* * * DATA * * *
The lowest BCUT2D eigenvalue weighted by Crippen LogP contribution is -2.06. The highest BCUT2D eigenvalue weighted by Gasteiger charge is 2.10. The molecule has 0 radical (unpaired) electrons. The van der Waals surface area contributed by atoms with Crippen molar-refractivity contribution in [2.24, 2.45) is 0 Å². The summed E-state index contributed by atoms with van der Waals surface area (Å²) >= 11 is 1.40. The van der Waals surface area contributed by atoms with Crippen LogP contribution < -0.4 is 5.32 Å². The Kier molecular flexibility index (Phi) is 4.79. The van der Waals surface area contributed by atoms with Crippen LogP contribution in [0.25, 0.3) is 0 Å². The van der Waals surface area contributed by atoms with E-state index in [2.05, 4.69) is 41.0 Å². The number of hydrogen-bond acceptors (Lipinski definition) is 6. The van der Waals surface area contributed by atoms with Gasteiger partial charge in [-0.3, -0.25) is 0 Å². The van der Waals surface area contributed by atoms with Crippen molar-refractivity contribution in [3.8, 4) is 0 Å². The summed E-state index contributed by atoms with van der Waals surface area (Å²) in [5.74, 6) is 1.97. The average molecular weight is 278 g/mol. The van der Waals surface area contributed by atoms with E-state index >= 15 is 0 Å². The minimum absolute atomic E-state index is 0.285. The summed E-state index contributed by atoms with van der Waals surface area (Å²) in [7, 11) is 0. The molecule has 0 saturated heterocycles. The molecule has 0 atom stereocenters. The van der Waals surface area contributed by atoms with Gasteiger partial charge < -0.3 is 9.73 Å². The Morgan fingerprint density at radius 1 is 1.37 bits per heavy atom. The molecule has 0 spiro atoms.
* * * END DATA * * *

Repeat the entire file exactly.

The lowest BCUT2D eigenvalue weighted by Crippen LogP contribution is -2.06. The highest BCUT2D eigenvalue weighted by Gasteiger charge is 2.10. The molecule has 0 radical (unpaired) electrons. The van der Waals surface area contributed by atoms with Crippen molar-refractivity contribution in [2.24, 2.45) is 0 Å². The summed E-state index contributed by atoms with van der Waals surface area (Å²) >= 11 is 1.40. The van der Waals surface area contributed by atoms with Crippen LogP contribution < -0.4 is 5.32 Å². The Kier molecular flexibility index (Phi) is 4.79. The van der Waals surface area contributed by atoms with Crippen LogP contribution in [0.25, 0.3) is 0 Å². The van der Waals surface area contributed by atoms with E-state index in [2.05, 4.69) is 41.0 Å². The number of hydrogen-bond acceptors (Lipinski definition) is 6. The van der Waals surface area contributed by atoms with Gasteiger partial charge in [-0.3, -0.25) is 0 Å². The van der Waals surface area contributed by atoms with Crippen molar-refractivity contribution in [3.8, 4) is 0 Å². The summed E-state index contributed by atoms with van der Waals surface area (Å²) in [5.74, 6) is 1.97. The average molecular weight is 278 g/mol. The van der Waals surface area contributed by atoms with E-state index >= 15 is 0 Å². The minimum absolute atomic E-state index is 0.285. The summed E-state index contributed by atoms with van der Waals surface area (Å²) in [7, 11) is 0. The molecule has 0 saturated heterocycles. The molecule has 0 atom stereocenters. The van der Waals surface area contributed by atoms with Gasteiger partial charge < -0.3 is 9.73 Å². The Morgan fingerprint density at radius 1 is 1.37 bits per heavy atom. The molecule has 0 spiro atoms.